The computer training market in India has been an extremely vibrant one and maintains a close nexus with the software sector. Considering that the training industry provides the crucial skill set for the end user organizations (and to some extent for the software sector), both the industries have been working in close coordination over the past couple of years. In fact, some of the leading names in the software business are also active in the training segment and vice versa.The training segment of the Indian IT industry had a good year during 2008-2009. Growth took place both at the level of student education as well as professional/corporate IT courses. According to industry estimates, about Rs. 1,750 crore or US$ 400 million worth of revenue was generated by the training segment, representing a growth of 34 percent over the previous year. As all industry segments, including the Government go in for large scale computerization, and as the software industry booms, the requirement for skilled manpower is also correspondingly shooting up.

Some of the areas where major activities on the training front may take place are high-end platform specific certification courses, corporate and Government oriented education programs and offerings for SOHO/home users.

Yet another trend observed in the Indian training segment is that of globalization of the country’s training houses. Most large private sector training institutes, bolstered by their success on home soil, are now venturing overseas. The leading education companies in India already boast extensive franchisee networks, particularly in countries in the Gulf and South East Asian region. Training services, therefore are emerging as a major growth opportunity for this segment of operators.

Drivers of virtual education

As with the other segments in the IT industry that have been greatly impacted by the revolutionary changes taking place in the areas of technology, the training market too is getting affected by some of the new developments.

Advances in technology are altering training delivery. Developments in hardware, intranets and the Internet, multimedia software and videoconferencing have created a tremendous potential for multiple-site delivery and bringing training to people’s work sites.

With the Internet, intranets and extranets proliferating both at the level of the global and Indian domestic market, one is witnessing the rise of a new form of training delivery E-training or on-line education.

On-line education is the next generation tool that has already started developing its roots in India. It is expected to allow both corporates and the Government to deliver state-of-the-art training to company personnel, students and home workers, and enable them to create the kind of skilled computer workforce required for the next millennium.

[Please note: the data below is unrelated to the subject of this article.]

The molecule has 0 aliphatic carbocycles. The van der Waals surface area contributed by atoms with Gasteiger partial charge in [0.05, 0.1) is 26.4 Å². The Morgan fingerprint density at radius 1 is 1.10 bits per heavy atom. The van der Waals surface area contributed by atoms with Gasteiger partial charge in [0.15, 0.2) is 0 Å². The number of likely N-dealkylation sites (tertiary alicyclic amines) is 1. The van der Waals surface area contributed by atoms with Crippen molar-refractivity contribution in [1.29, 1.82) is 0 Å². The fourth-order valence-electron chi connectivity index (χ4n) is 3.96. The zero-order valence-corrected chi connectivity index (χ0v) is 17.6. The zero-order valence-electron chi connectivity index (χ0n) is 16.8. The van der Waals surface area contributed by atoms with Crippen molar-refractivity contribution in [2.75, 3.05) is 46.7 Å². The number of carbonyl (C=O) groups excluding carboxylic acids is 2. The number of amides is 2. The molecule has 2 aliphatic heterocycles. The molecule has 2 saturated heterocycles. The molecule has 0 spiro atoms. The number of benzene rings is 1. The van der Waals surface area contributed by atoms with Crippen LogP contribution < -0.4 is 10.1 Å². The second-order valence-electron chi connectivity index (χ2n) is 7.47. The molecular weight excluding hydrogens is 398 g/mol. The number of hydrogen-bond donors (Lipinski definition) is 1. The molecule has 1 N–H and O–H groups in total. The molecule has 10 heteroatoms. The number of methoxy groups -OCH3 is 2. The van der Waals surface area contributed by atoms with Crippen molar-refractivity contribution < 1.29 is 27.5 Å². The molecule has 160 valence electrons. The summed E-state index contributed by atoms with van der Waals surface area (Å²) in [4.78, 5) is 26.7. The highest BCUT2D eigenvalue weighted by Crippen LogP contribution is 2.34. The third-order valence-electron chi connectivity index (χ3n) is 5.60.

This kind of virtual education is being catalyzed by the continuing decrease in costs related to technologies, particularly computer hardware.

The demand from all types of learning for more equitable access and service is also fueling the trend.

The Web as the enabler

On-line education, or Web-based training implies that courses are delivered partly or completely via the Internet, an intranet or an extranet.

The factors that are driving demand for virtual education are essentially need and availability. "There’s the need to train more people on more topics, to do it faster, to do it on a worldwide basis and do it cheaper," says Brandon Hall, editor and publisher of the Multimedia & Internet Training Newsletter and author of the Web-Based Training Cookbook.

On the availability side, the technology now allows for providing training anytime, anywhere, to allow people to go through it at their own pace, to skip the sections that aren’t relevant to them and to repeat sections if they need to. More than 1,600 companies, including nearly half the Fortune 500, maintain corporate universities, according to Corporate University Xchange Inc., a New York City-based consulting and educational research group. Nearly all such programs offer at least some classes in the traditional way—based on set schedules and led by instructors in classrooms. But 90 percent have gone virtual, offering at least some classes on-line, primarily through the Web, but also via videoconferencing, CD-ROM and other technologies.

On-line Education in India

The On-line education market in India is showing marked potential and is expected to be a significant revenue earner for the industry in the years to come. Already a number of key initiatives are being taken by the industry to incorporate Net-based training as part of their curricula. Steps are also being taken by various State Governments in India to incorporate Net based training into their IT agendas. Some of the developments taking place in the on-line education market are as follows: